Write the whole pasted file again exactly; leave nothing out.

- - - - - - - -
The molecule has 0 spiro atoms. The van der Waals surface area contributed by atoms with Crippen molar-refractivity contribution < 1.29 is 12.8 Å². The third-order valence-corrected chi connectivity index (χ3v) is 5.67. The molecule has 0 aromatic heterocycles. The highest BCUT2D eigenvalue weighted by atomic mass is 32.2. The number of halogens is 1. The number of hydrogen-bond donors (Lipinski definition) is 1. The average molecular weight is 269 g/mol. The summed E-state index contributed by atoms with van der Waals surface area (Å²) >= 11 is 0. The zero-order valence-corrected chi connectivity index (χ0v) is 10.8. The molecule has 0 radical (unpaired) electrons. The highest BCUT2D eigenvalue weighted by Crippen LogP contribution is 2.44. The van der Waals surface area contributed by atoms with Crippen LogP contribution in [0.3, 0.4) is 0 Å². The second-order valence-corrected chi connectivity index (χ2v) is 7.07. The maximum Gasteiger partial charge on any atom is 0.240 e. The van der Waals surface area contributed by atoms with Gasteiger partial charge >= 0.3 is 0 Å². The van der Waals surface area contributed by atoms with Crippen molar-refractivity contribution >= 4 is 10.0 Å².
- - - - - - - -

The molecule has 0 spiro atoms. The van der Waals surface area contributed by atoms with Crippen molar-refractivity contribution < 1.29 is 12.8 Å². The third-order valence-corrected chi connectivity index (χ3v) is 5.67. The molecule has 0 aromatic heterocycles. The highest BCUT2D eigenvalue weighted by atomic mass is 32.2. The number of halogens is 1. The number of hydrogen-bond donors (Lipinski definition) is 1. The average molecular weight is 269 g/mol. The summed E-state index contributed by atoms with van der Waals surface area (Å²) >= 11 is 0. The zero-order valence-corrected chi connectivity index (χ0v) is 10.8. The molecule has 0 radical (unpaired) electrons. The highest BCUT2D eigenvalue weighted by Crippen LogP contribution is 2.44. The van der Waals surface area contributed by atoms with Crippen LogP contribution in [0.3, 0.4) is 0 Å². The second-order valence-corrected chi connectivity index (χ2v) is 7.07. The maximum Gasteiger partial charge on any atom is 0.240 e. The van der Waals surface area contributed by atoms with Gasteiger partial charge >= 0.3 is 0 Å². The van der Waals surface area contributed by atoms with Crippen molar-refractivity contribution >= 4 is 10.0 Å².